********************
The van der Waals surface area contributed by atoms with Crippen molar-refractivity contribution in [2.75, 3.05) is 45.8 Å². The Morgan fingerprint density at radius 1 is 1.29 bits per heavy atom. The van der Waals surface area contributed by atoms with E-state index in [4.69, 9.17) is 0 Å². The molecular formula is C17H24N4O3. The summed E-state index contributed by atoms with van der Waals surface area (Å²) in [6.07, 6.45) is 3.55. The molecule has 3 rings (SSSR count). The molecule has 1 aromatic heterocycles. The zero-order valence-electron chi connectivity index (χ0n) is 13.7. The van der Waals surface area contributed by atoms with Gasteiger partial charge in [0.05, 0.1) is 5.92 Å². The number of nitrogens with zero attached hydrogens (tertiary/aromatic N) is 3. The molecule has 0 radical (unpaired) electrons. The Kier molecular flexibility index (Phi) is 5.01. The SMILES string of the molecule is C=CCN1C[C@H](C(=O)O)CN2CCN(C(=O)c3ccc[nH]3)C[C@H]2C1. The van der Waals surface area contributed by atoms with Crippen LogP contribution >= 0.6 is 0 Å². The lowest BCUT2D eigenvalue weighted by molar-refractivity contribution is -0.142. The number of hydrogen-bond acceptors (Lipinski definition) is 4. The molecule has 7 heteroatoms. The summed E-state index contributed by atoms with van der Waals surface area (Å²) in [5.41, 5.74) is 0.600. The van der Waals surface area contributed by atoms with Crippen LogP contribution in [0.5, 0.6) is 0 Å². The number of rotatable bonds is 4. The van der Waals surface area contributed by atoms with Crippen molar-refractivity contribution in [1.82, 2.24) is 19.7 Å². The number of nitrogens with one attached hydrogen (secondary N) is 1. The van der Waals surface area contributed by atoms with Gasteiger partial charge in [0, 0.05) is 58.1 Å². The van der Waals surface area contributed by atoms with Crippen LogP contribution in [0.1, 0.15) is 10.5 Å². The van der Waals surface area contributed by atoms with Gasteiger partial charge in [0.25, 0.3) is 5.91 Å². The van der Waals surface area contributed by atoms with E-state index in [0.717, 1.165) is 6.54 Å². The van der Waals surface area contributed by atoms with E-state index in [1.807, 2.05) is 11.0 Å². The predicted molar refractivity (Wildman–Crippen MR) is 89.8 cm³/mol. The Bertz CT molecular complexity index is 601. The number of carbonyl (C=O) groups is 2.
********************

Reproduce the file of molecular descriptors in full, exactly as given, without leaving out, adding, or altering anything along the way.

The van der Waals surface area contributed by atoms with Crippen molar-refractivity contribution in [2.75, 3.05) is 45.8 Å². The Morgan fingerprint density at radius 1 is 1.29 bits per heavy atom. The van der Waals surface area contributed by atoms with E-state index in [4.69, 9.17) is 0 Å². The molecular formula is C17H24N4O3. The summed E-state index contributed by atoms with van der Waals surface area (Å²) in [6.07, 6.45) is 3.55. The molecule has 3 rings (SSSR count). The molecule has 1 aromatic heterocycles. The zero-order valence-electron chi connectivity index (χ0n) is 13.7. The van der Waals surface area contributed by atoms with Gasteiger partial charge in [0.05, 0.1) is 5.92 Å². The number of nitrogens with zero attached hydrogens (tertiary/aromatic N) is 3. The molecule has 0 radical (unpaired) electrons. The Kier molecular flexibility index (Phi) is 5.01. The SMILES string of the molecule is C=CCN1C[C@H](C(=O)O)CN2CCN(C(=O)c3ccc[nH]3)C[C@H]2C1. The van der Waals surface area contributed by atoms with Crippen LogP contribution >= 0.6 is 0 Å². The lowest BCUT2D eigenvalue weighted by molar-refractivity contribution is -0.142. The number of hydrogen-bond acceptors (Lipinski definition) is 4. The molecule has 7 heteroatoms. The summed E-state index contributed by atoms with van der Waals surface area (Å²) in [5.41, 5.74) is 0.600. The van der Waals surface area contributed by atoms with Crippen LogP contribution in [0.5, 0.6) is 0 Å². The number of rotatable bonds is 4. The van der Waals surface area contributed by atoms with Crippen molar-refractivity contribution in [1.82, 2.24) is 19.7 Å². The number of nitrogens with one attached hydrogen (secondary N) is 1. The van der Waals surface area contributed by atoms with Gasteiger partial charge in [0, 0.05) is 58.1 Å². The van der Waals surface area contributed by atoms with Crippen LogP contribution in [0.1, 0.15) is 10.5 Å². The van der Waals surface area contributed by atoms with Gasteiger partial charge in [0.25, 0.3) is 5.91 Å². The van der Waals surface area contributed by atoms with E-state index in [0.717, 1.165) is 6.54 Å². The van der Waals surface area contributed by atoms with E-state index in [1.807, 2.05) is 11.0 Å². The predicted molar refractivity (Wildman–Crippen MR) is 89.8 cm³/mol. The Bertz CT molecular complexity index is 601. The number of carbonyl (C=O) groups is 2.